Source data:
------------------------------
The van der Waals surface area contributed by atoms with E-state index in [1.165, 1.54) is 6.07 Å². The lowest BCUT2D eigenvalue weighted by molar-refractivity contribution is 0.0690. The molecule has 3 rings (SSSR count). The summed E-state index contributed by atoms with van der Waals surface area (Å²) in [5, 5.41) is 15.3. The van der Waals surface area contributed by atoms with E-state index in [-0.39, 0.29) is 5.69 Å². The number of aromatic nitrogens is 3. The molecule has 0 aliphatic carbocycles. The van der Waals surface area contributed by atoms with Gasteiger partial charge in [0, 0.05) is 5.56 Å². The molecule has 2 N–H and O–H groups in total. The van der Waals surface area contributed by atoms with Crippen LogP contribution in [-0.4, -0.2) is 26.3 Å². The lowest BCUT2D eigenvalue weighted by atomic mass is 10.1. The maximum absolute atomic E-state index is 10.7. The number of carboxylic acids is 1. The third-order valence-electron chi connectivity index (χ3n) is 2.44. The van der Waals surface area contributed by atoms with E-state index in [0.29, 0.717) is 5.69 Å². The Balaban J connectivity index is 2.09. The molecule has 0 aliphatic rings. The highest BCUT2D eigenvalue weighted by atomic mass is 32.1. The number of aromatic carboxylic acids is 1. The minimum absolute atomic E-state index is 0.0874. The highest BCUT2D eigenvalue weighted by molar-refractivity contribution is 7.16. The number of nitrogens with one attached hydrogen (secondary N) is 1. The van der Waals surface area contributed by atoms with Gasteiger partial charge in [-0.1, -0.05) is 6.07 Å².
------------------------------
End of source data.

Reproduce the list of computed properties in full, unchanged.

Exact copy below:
The van der Waals surface area contributed by atoms with E-state index in [1.165, 1.54) is 6.07 Å². The lowest BCUT2D eigenvalue weighted by molar-refractivity contribution is 0.0690. The molecule has 3 rings (SSSR count). The summed E-state index contributed by atoms with van der Waals surface area (Å²) in [5, 5.41) is 15.3. The van der Waals surface area contributed by atoms with E-state index in [-0.39, 0.29) is 5.69 Å². The number of aromatic nitrogens is 3. The molecule has 0 aliphatic carbocycles. The van der Waals surface area contributed by atoms with Gasteiger partial charge in [0, 0.05) is 5.56 Å². The molecule has 2 N–H and O–H groups in total. The van der Waals surface area contributed by atoms with Crippen LogP contribution in [-0.4, -0.2) is 26.3 Å². The lowest BCUT2D eigenvalue weighted by atomic mass is 10.1. The maximum absolute atomic E-state index is 10.7. The number of carboxylic acids is 1. The third-order valence-electron chi connectivity index (χ3n) is 2.44. The van der Waals surface area contributed by atoms with E-state index in [0.29, 0.717) is 5.69 Å². The Balaban J connectivity index is 2.09. The molecule has 0 aliphatic rings. The highest BCUT2D eigenvalue weighted by atomic mass is 32.1. The number of aromatic carboxylic acids is 1. The minimum absolute atomic E-state index is 0.0874. The highest BCUT2D eigenvalue weighted by molar-refractivity contribution is 7.16. The number of nitrogens with one attached hydrogen (secondary N) is 1. The van der Waals surface area contributed by atoms with Gasteiger partial charge in [-0.1, -0.05) is 6.07 Å².